It’s that time of year where we dig out the floppy hats, sunscreen, lip balm and go-fast underwear and get on the big metal bird to Bonneville!
Yes, once again, the EFG International supported Flower of Scotland will be attempting to become the fastest ever car with a sub-1 litre engine at the world-famous Bonneville Speedweek starting this coming Saturday and the team is gathering on the West Coast of America ready for the long trek out to the Salt Lake. The Flower of Scotland streamliner arrived at the Port of Long Beach last week, but due to the vagaries of the US customs will only be released into our care late today (Monday). The Speed Scotland crew fly in tomorrow afternoon (Tuesday) and will immediately get to work checking her over and installing some late arriving parts: in particular a replacement boost controller for the one that give its life in the fire last year. And then they’ll start the long drive out to Utah which will take some 14 hours.
Regular readers will have watched the BBC documentary of our efforts on the Salt last year (if not, it’s on You Tube here: https://www.youtube.com/watch?v=AgTkZ2INTU0) and know that an engine failure then a fire meant the Flower never really got to show what she was capable of in 2012, but we’re back with fresh engines and great gearboxes and hoping that South California Timing Association record is going to tumble this year. Although this will require 2 passes down the Salt at over 313 miles per hour and the Flower is already pretty interesting to drive above 220-230mph. Also the BBC failed to convey in their film quite what an unpleasant environment a true Streamliner is to drive: The first thing you have to contend with is the incredible heat once the lid is shut: it hits well over 50 degrees inside my 7 layer nomex fire suit. For aerodynamic reasons the frontal area needs to be as small as possible so I am in very cramped confines: my chin is wedged onto my chest making it a fight to breath and I am unable to move my head in any direction as it is jammed firmly into the roll cage. Add in so much adrenalin that 2 passes is pretty much the physical limit for a day as the body is totally drained, methanol fumes that enter the cockpit within the first 60 seconds of the run to make your eyes stream and vibration so bad from the disc wheels on the front that I struggle to see anything above about 180mph (known as a “grey out”) and you can gather it’s an evil environment which fortunately I only need to be in for a few minutes each run.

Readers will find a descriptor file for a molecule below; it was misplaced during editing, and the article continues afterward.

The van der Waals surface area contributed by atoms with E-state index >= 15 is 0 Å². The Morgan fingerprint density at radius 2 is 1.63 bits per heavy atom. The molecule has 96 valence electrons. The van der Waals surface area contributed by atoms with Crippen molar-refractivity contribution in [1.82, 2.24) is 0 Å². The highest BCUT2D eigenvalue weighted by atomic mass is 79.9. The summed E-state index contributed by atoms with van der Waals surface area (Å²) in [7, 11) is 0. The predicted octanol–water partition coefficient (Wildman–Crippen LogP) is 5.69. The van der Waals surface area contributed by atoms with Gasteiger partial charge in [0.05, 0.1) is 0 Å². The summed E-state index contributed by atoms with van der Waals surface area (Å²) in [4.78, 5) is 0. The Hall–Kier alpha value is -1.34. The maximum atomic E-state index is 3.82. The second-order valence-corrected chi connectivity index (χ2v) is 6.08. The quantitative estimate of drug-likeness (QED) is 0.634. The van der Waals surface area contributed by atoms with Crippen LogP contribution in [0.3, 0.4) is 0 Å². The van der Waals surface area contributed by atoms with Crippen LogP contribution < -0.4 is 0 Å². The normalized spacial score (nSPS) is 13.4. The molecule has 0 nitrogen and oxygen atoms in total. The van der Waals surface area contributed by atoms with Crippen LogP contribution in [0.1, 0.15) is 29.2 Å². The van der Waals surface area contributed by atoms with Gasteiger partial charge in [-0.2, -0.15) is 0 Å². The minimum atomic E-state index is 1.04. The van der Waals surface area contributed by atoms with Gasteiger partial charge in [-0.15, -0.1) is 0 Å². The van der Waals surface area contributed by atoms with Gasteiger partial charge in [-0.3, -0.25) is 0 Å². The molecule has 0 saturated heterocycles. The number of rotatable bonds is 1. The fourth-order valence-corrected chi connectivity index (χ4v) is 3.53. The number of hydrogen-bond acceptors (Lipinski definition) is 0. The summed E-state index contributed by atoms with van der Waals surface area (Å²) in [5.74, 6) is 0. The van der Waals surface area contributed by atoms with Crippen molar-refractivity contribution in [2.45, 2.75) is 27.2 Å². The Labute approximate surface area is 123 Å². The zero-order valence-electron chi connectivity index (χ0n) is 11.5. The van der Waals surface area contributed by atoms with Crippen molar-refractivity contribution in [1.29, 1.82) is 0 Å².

You wonder reading that why we’re all so excited to be back at Bonneville? Well apart from it being the coolest place on earth to be a car guy, we’ve made some changes this year, so we’re a little more relaxed. So instead of running the Flower of just the 7 days of Speedweek, we’ll be aiming to leave her in California and return for the FIA Shootout meeting later in the year meaning it’s not just the “1 shot over 1 week per annum” which puts so much pressure on the crew each year.
This means hopefully we’ll get to join the fastest of the fast: just 10 cars and 10 bikes are invited to “the Shootout” where we get to run in 2 directions but with just a 1 hour turn-around time for the FIA World Records. In our class this is around the 240mph mark which shows how much tougher the short turn-around is compared to the 313mph of the “SCTA” where you have 3 hours of preparation. That said, the Flower should be more than capable of breaking that given reliability, good Salt and a bit of luck. So hopefully a 2 part blog from me on here this year, but I’ll kick off with all the stories from Tech inspection later in the week and hope you’ll join me on here for the regular updates.
In the meantime, here’s the rear-facing camera of a short (2 mile) pass last year that gives you a rear view of what it looks like to accelerate from 0 to 200mph on the Salt (watch the huge push truck disappear down to a dot): https://www.youtube.com/watch?v=PDd-VCwc8zI
Your “squeezing his brave pills into his suitcase as we speak” correspondent,